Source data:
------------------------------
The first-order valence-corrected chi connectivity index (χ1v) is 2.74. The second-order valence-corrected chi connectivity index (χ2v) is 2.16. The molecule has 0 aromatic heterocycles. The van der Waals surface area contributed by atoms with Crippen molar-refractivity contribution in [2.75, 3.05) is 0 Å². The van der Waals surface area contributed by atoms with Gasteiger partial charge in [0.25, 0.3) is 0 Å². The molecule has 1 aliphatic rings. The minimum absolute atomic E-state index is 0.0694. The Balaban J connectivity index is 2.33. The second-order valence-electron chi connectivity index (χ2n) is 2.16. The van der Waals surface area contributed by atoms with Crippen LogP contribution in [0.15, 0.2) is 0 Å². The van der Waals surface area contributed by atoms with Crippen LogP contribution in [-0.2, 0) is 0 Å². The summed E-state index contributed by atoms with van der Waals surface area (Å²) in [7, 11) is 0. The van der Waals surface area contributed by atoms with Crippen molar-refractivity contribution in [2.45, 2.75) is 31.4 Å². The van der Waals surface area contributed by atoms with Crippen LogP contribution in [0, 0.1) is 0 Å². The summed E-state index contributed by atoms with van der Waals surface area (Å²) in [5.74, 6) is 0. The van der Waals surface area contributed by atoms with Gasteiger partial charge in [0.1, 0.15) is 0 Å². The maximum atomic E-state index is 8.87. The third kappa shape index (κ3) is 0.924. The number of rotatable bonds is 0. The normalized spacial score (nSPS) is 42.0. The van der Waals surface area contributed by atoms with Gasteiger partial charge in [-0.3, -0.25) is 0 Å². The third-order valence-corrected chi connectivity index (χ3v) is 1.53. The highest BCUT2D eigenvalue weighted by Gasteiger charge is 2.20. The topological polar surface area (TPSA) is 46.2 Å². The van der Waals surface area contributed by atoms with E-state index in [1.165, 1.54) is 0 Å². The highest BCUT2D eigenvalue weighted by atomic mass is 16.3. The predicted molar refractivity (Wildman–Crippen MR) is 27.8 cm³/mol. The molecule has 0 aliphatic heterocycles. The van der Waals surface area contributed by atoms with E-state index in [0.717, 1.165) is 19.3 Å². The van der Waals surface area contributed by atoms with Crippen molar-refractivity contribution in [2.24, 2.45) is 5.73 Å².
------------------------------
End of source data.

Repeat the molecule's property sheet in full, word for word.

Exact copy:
The first-order valence-corrected chi connectivity index (χ1v) is 2.74. The second-order valence-corrected chi connectivity index (χ2v) is 2.16. The molecule has 0 aromatic heterocycles. The van der Waals surface area contributed by atoms with Crippen molar-refractivity contribution in [2.75, 3.05) is 0 Å². The van der Waals surface area contributed by atoms with Gasteiger partial charge in [0.25, 0.3) is 0 Å². The molecule has 1 aliphatic rings. The minimum absolute atomic E-state index is 0.0694. The Balaban J connectivity index is 2.33. The second-order valence-electron chi connectivity index (χ2n) is 2.16. The van der Waals surface area contributed by atoms with Crippen LogP contribution in [0.15, 0.2) is 0 Å². The van der Waals surface area contributed by atoms with Crippen LogP contribution in [-0.2, 0) is 0 Å². The summed E-state index contributed by atoms with van der Waals surface area (Å²) in [7, 11) is 0. The van der Waals surface area contributed by atoms with Crippen molar-refractivity contribution in [2.45, 2.75) is 31.4 Å². The van der Waals surface area contributed by atoms with Crippen LogP contribution in [0, 0.1) is 0 Å². The summed E-state index contributed by atoms with van der Waals surface area (Å²) in [5.74, 6) is 0. The van der Waals surface area contributed by atoms with Gasteiger partial charge in [0.1, 0.15) is 0 Å². The maximum atomic E-state index is 8.87. The third kappa shape index (κ3) is 0.924. The number of rotatable bonds is 0. The normalized spacial score (nSPS) is 42.0. The van der Waals surface area contributed by atoms with Gasteiger partial charge in [-0.3, -0.25) is 0 Å². The third-order valence-corrected chi connectivity index (χ3v) is 1.53. The highest BCUT2D eigenvalue weighted by Gasteiger charge is 2.20. The topological polar surface area (TPSA) is 46.2 Å². The van der Waals surface area contributed by atoms with E-state index in [1.165, 1.54) is 0 Å². The highest BCUT2D eigenvalue weighted by atomic mass is 16.3. The predicted molar refractivity (Wildman–Crippen MR) is 27.8 cm³/mol. The molecule has 0 aliphatic heterocycles. The van der Waals surface area contributed by atoms with E-state index in [0.717, 1.165) is 19.3 Å². The van der Waals surface area contributed by atoms with Crippen molar-refractivity contribution in [2.24, 2.45) is 5.73 Å².